In response to citizen concerns about police brutality during an arrest of an alleged drug dealer in the city, Mayor William D. Euille and three members of the Alexandria City Council met with neighbors in the James Bland Public Housing Project last Saturday.
The neighborhood reacted to the August 21, arrest of 33-year-old Walter Peterson Jr. for possession of cocaine with intent to distribute the substance.
During that incident at First and North Alfred streets, members of the Alexandria Police Department’s Street Crimes Unit observed Peterson selling drugs. When officers attempted to arrest Peterson, he fled. During the pursuit, an officer struck Peterson with a retractable club, knocking him to the ground.
Peterson was flown to Washington Hospital Center where he was treated for minor injuries and released the same night into the custody of the Washington Metropolitan Police Department. Peterson is currently in the Alexandria jail where he faces not only the charge of possession with intent to distribute, but also violation of probation charges.
Residents of the neighborhood saw the incident quite differently and believe that the police officer used excessive force and struck Peterson when he was attempting to surrender. Citizens held a march in support of Peterson on August 27, rallying at Market Square.
“The event that took place…was wonderful,” said Ieshia Barnes, referring to last week’s march. “We need more people to stand up and say something, more people to show up and show we have rights. We all are equal and should be treated the same as everyone. If we keep doing what we are doing, justice will be served.”
“How long are they going to get away with police brutality and racial profiling,” asked Bernadette Felton. “Every black person is not a bad person, nor is any person from the projects. Because Walter Peterson is a convicted felon does not give a police officer the right to beat him like he is an animal or a slave. Those days are long gone.”
Euille, along with Councilmen Ludwig Gaines, Rob Krupicka and Paul Smedberg, visited with citizens Saturday to hear those concerns.
“I want to make it clear that I did not go to the neighborhood to support Mr. Peterson, but to listen to the concerns of the residents of that neighborhood and to assure them that the police department is conducting an investigation," said Euille. "We need to wait for the outcome of that investigation before we rush to judgment. Our police department is one of the most professional police departments in the country and, I am certain, will investigate this matter thoroughly. We just all need to work together to see that the relationships among the police, the citizens and other parts of city government are good.”
“I heard a lot of frustration from the residents of this neighborhood,” Gaines said. “It isn’t just frustration with the police, but frustration with much of city government. Residents of this neighborhood want more recreation for their children, more employment services and, perhaps most importantly of all, better living conditions. The Alexandria Redevelopment and Housing Authority must step up to the plate and respond to some of these concerns as must the rest of the city government.”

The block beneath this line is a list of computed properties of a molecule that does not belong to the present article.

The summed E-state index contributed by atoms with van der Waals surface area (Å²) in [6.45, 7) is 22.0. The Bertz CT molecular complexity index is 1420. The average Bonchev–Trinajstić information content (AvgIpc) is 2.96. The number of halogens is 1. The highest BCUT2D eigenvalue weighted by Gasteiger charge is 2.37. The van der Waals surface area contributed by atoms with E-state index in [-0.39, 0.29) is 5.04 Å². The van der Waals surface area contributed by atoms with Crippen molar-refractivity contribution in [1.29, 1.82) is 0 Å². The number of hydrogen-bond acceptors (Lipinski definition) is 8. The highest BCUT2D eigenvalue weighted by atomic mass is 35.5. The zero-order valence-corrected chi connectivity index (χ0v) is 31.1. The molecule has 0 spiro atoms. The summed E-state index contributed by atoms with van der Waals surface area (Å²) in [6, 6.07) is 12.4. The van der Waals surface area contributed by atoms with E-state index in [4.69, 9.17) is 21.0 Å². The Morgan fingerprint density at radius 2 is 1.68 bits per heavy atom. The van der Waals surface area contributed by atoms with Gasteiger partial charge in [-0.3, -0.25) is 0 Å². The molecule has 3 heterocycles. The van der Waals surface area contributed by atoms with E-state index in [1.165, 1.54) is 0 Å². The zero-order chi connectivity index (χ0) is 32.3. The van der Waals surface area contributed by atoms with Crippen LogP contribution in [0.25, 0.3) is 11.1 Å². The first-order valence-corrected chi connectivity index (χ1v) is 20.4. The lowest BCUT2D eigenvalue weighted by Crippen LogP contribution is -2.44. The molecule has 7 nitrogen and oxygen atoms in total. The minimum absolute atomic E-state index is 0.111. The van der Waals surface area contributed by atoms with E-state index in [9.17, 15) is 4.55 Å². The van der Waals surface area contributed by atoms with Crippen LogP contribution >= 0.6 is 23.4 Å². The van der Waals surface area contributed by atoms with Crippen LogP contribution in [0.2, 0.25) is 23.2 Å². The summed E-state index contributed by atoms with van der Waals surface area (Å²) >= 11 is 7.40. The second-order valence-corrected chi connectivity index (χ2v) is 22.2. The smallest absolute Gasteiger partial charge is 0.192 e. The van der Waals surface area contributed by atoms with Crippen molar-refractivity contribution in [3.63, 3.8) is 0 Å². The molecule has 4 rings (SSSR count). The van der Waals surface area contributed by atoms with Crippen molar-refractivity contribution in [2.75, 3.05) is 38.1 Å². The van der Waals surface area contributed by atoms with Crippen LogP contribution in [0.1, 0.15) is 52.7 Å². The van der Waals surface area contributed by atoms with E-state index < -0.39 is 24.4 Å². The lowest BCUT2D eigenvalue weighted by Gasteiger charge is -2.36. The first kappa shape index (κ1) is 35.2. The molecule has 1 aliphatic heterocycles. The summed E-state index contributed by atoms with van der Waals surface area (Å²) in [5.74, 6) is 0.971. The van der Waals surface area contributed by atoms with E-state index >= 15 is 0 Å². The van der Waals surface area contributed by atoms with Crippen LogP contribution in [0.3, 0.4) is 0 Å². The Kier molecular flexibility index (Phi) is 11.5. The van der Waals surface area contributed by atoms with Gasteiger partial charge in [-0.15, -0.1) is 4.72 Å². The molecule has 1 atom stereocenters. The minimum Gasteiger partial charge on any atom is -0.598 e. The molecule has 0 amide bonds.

Smedberg, who lives just a block and a half from the James Bland Housing Project, said, “I live in this neighborhood and know that 98 percent of the people who live in the James Bland Housing Project want the drugs and the drug dealers to be eliminated. When this incident occurred, that is apparently what the police were doing. If there was excessive force, I am certain that the police department will deal with that matter in an appropriate manner. However, I think it is very premature to call for the officer to be disciplined or fired before we have all of the facts.
“All of us have seen an increase in drug activity in the neighborhood recently and that concerns us. We have to work together to solve these problems,” Smedberg said.
DRUG ACTIVITY has increased in the city, according to police. In 2002, between January 1 and August 28, there were 26 incidents involving drugs in the James Bland Homes that were investigated by the police. Nineteen of these incidents resulted in arrests. During the same period this year, 36 drug-related incidents have been reported to the police with 34 of them ending in arrests.
Serious crime in the neighborhood has declined by 25 percent between 2001 and 2002, and another 25 percent comparing January 1—August 28, 2002, to this year’s serious criminal activity during that same period.
“Gerald Ford is the residential police officer in the neighborhood and has been there since 1997,” said Amy Bertrsch, a spokesperson for the Alexandria Police Department. “We are investigating the allegations of excessive force in the same manner that we investigate all other reports. We want to talk with anyone who believes that he or she has information relating to this incident or to any other incident.
"The night that this occurred, officers were handing out forms asking for information and our investigation is continuing. Anyone who feels that he or she has been mistreated by any officer should contact the department. We take these concerns very seriously and will investigate all complaints to the fullest.”
The police investigation is expected to be completed soon, according to a police department official.